The opinion of the court was delivered by: Judge Conner
Presently before the court is defendant's pro se motion (Doc. 183) to vacate, set aside, or correct his sentence pursuant to 28 U.S.C. § 2255.*fn1 Defendant Alex Santiago ("Santiago") asserts multiple theories to support his motion to vacate. Specifically, Santiago contends that (1) the court committed sentencing errors;*fn2 (2) the government breached the terms of the plea agreement, (see Doc. 183 at 1, 4); and (3) the government failed to meet its burden of proof.*fn3 For the reasons that follow, Santiago's motion (Doc. 183) will be denied.
I. Statement of Facts & Procedural History
On September 20, 2005, Santiago was indicted on one count of distribution and possession with intent to distribute 50 grams or more of crack cocaine, see 21 U.S.C. § 841(a)(1); 841(b)(1)(A)(iii), and one count of conspiracy to commit the same offense, see 21 U.S.C. § 846. On September 25, 2006, Santiago entered a plea of not guilty with respect to the indictment. (See Doc. 12). Santiago withdrew his plea of not guilty on August 30, 2007 and entered a plea of guilty to the charge of conspiracy to distribute and posses with intent to distribute 50 grams and more of crack cocaine. (See Doc. 101). Santiago was sentenced on January 28, 2008, (see Doc. 166), and judgment was thereafter entered, (see Doc. 160).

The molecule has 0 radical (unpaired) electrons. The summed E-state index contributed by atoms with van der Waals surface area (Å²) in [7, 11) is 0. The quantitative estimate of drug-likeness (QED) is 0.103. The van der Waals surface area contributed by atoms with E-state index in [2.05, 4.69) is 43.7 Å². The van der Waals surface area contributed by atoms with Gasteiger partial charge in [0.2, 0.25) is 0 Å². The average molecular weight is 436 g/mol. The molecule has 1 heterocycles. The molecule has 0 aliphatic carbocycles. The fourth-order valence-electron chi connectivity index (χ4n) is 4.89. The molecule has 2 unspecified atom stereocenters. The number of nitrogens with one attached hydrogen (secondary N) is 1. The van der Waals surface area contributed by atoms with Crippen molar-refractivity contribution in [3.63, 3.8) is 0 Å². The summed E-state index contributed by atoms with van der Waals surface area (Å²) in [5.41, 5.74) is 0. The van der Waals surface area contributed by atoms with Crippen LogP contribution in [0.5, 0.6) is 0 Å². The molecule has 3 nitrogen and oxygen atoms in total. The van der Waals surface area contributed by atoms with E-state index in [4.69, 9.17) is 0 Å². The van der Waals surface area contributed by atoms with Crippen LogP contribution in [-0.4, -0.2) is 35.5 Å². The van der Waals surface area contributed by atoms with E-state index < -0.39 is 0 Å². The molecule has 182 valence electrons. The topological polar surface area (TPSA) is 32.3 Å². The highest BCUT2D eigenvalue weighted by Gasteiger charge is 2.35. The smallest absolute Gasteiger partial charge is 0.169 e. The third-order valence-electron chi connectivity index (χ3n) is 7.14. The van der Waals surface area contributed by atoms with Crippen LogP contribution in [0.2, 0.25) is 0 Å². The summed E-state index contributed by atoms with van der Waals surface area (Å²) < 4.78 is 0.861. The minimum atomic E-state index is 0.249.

Santiago filed a notice of appeal with the Third Circuit Court of Appeals on February 25, 2008. (See Doc. 161). The Third Circuit affirmed the judgment and sentence on June 11, 2009. See United States v. Santiago, 331 F. App'x 181 (3d Cir. 2009). On November 23, 2009, Santiago timely filed the instant motion (Doc. 183) to vacate, set aside, or correct his sentence pursuant to 28 U.S.C. § 2255. The motion has been fully briefed and is ripe for disposition.
Santiago alleges that the court committed errors during sentencing, the government breached the terms of the plea agreement, and the government did not meet its burden of proof. The court will address these issues seriatim.